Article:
sábado, 5 de febrero de 2011


Salar de Uyuni (or Salar de Tunupa) is the world's largest salt flat at 10,582 square kilometers (4,086 sq mi). It is located in the Potosí and Oruro departments in southwest Bolivia, near the crest of the Andes, and is elevated 3,656 meters (11,995 ft) above the mean sea level.[1] The Salar was formed as a result of transformations between several prehistoric lakes. It is covered by a few meters of salt crust, which has an extraordinary flatness with the average altitude variations within one meter over the entire area of the Salar. The crust serves as a source of salt and covers a pool of brine, which is exceptionally rich in lithium. It contains 50 to 70% of the world's lithium reserves,[2] which is in the process of being extracted. The large area, clear skies and exceptional surface flatness make the Salar an ideal object for calibrating the altimeters of the Earth observation satellites.[3][4][5][6][7] The Salar serves as the major transport route across the Bolivian Altiplano and is a major breeding ground for several species of pink flamingos.

la puerta de sol la Paz Bolivia
 commonly known as Santa Cruz, is the capital city of the Santa Cruz department in eastern Bolivia. The municipality's population was 1,756,926 inhabitants in 2010 (official estimate[2]) and the urban population is 2,102,998 in 2010 (official estimate)[3] which makes it the largest city in Bolivia.

This article is about the South American country. For other uses, see Bolivia (disambiguation).
Plurinational State of Bolivia
Estado Plurinacional de Bolivia (Spanish)
Bulivya Mamallaqta (Quechua)
Wuliwya Suyu (Aymara)
Flag Coat of arms
Motto"¡La unión es la fuerza!"  (Spanish)
"Unity is (the) strength!"
AnthemBolivianos, el hado propicio  (Spanish)
Wiphala of Qulla Suyu:
Wiphala of Qulla Suyu
Capital Sucre (constitutional capital)[1]
19°2′S 65°15′W / 19.033°S 65.25°W / -19.033; -65.25 La Paz (seat of government)
16°30′S 68°09′W / 16.5°S 68.15°W / -16.5; -68.15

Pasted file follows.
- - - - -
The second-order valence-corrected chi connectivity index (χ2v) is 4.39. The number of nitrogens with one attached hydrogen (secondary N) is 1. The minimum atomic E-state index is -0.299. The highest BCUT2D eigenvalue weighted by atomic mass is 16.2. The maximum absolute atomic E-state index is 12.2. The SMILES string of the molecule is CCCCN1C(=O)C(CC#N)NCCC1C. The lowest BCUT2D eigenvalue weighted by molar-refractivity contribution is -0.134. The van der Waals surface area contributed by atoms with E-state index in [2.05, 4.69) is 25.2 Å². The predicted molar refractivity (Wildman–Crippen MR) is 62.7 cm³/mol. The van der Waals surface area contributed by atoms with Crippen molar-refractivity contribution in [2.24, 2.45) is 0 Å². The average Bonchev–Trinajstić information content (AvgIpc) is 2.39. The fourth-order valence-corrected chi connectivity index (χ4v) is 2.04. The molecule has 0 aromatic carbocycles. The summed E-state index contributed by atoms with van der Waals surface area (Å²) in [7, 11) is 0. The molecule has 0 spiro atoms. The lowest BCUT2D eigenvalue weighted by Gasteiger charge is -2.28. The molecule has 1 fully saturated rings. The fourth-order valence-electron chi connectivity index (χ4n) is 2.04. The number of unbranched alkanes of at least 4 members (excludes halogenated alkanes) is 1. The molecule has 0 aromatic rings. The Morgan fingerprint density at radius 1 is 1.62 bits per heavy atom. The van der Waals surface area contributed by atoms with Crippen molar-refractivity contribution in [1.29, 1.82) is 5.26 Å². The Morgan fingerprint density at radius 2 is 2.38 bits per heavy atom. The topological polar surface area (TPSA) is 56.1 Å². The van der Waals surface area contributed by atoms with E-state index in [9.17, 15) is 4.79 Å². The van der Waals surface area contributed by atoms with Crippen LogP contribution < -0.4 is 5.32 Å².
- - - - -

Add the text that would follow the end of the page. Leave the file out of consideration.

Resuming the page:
Largest city Santa Cruz de la Sierra
17°48′S 63°10′W / 17.8°S 63.167°W / -17.8; -63.167
Official language(s) Spanish
and 34 other native languages[2][3]
Ethnic groups  55% Amerindian (Quechua and Aymara), 30% Mestizo, 15% White[4]
Demonym Bolivian
Government Unitary Presidential Republic
 -  President Evo Morales
 -  Vice President Álvaro García
Independence from Spain 
 -  Declared 6 August 1825 
 -  Recognized 21 July 1847 
 -  Total 1,098,581 km2 (28th)
424,163 sq mi 
 -  Water (%) 1.29
 -  2010 estimate increase10,907,778[5] (84th)
 -  2001 census 8,280,184 
 -  Density 8.9/km2 (210th)
23/sq mi
GDP (PPP) 2009 estimate
 -  Total $45.523 billion[6] 
 -  Per capita $4,451[6] 
GDP (nominal) 2009 estimate
 -  Total $17.464 billion[6] 
 -  Per capita $1,707[6] 
Gini (2006) 59.2[7] (high
HDI (2010) increase 0.643[8] (medium) (95th)
Currency Boliviano (BOB)
Time zone (UTC-4)
Drives on the Right
ISO 3166 code BO
Internet TLD .bo
Calling code +591
Coordinates: 16°42′43″S 64°39′58″W / 16.712°S 64.666°W / -16.712; -64.666 Bolivia (pronounced /bəˈlɪviə/ ( listen)), officially known as the Plurinational State of Bolivia[9][10] (Spanish: Estado Plurinacional de Bolivia, IPA: [esˈtaðo pluɾinasjoˈnal de βoˈliβja]), is a landlocked country in central South America. It is bordered by Brazil to the north and east, Paraguay and Argentina to the south, and Chile and Peru to the west.
Prior to European colonization, the Andean region of Bolivia was a part of the Inca Empire - the largest state in Pre-Columbian America. The Spanish Empire conquered the region in the 16th century. During most of the Spanish colonial period, this territory was called Upper Peru and was under the administration of the Viceroyalty of Peru, which included most of Spain's South American colonies. After declaring independence in 1809, 16 years of war followed before the establishment of the Republic, named for Simón Bolívar, on 6 August 1825. Bolivia has struggled through periods of political instability, dictatorships and economic woes.
Bolivia is a Democratic Republic that is divided into nine departments. Its geography is varied from the peaks of the Andes in the West, to the Eastern Lowlands, situated within the Amazon Basin. It is a developing country, with a Medium Human Development Index score, and a poverty level around 60%. Its main economic activities include agriculture, forestry, fishing, mining, and manufacturing goods such as textiles, clothing, refined metals, and refined petroleum. Bolivia is very wealthy in minerals, especially tin.
The Bolivian population, estimated at 10 million, is multiethnic, including Amerindians, Mestizos, Europeans, Asians and Africans. The main language spoken is Spanish, although the Aymara and Quechua languages are also common and all three, as well as 34 other indigenous languages, are official. The large number of different cultures within Bolivia has contributed greatly to a wide diversity in fields such as art, cuisine, literature, and music.